18 May

Adulting: Choose a Budget

You know you need to choose a budget and you’ve avoided it long enough. In this post, let’s look at a few different budgets to see which one might suit your life. Regardless of how comprehensive a budget might be, if you’re not detail-oriented, you probably won’t stick to it. So choose a budget option that you think will work for you. Also, unless you are a stick-in-the-mud, cutting all the fun out of your budget is a recipe for failure. It’d like planning to eat kale for every meal and expecting to stick to your diet. Not gonna happen.

The first step in creating a budget is to set a goal. What are your financial goals?  Do you have debts to pay off?  Are you saving for something in particular like a trip? Do you simply want the peace of mind that comes with accurately tracked expenses?

Choosing a budget from one of the methods below is a good place to start. You may decide to slightly change it to meet to your individual needs.

  • A Classic Budget
    1. Figure out how much you’re taking in.
    2. Assign limits to your spending categories.
    3. When you hit your limit, you’re done.

Envelope based classic – Withdraw cash and fill envelopes for each spending category at the beginning of each month. You may move money from envelope to envelope to compensate for overspending or saving in any category.

Once you spend all of the money in the envelopes you are done, you cannot go back to the bank.

  • Zero-based Budget

Simply put, income minus expenses = zero

Every dollar has a job. This works well when you know exactly how much money you are earning each month, and you know exactly when it comes in. You account for all of your spending ahead of time in an effort to come to zero each month. Categories for spending include rent, going out, car payment, your savings account, a retirement account, etc. This works really well for detail-oriented people.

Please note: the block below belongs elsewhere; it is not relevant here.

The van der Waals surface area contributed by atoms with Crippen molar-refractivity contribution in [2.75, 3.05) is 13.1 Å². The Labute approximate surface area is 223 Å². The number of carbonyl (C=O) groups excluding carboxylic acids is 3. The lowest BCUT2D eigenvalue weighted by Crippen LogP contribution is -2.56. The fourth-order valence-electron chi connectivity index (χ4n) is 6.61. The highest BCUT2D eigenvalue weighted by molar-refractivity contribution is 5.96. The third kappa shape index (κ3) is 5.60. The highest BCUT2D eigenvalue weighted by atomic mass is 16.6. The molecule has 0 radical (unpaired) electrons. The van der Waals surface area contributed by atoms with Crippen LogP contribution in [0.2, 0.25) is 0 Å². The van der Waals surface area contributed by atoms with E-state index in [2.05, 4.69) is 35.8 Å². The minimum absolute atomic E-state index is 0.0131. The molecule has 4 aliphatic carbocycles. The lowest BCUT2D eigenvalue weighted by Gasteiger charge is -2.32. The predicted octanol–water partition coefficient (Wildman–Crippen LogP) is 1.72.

• 50/20/30 Budget

Divide your money for spending or saving into 3 categories.

  • Necessities
  • Long-term savings
  • Lifestyle choices.

No more than 50% goes toward necessities which includes housing, transportation, utilities and groceries.

At least 20% goes toward Financial Priorities, which include retirement contributions, savings contributions and debt payments. Make these payments after Necessities but before any other spending.

No more than 30% goes toward your Lifestyle Choices, which are personal, voluntary and fun choices about spending discretionary income. They often include cable, internet and phone plans, charitable giving, childcare, entertainment, gym fees, hobbies, pets, personal care, restaurants and bars, shopping and other miscellaneous expenses.

Sticking to a budget is possible if you select one that works for YOUR life. If your employment situation changes significantly, it might be a time to re-evaluate the budget you have chosen. If your life changes, i.e. you begin a family, your categories might shift as well. Be flexible but be vigilant. It’s your money, we just want to help you have more of it.

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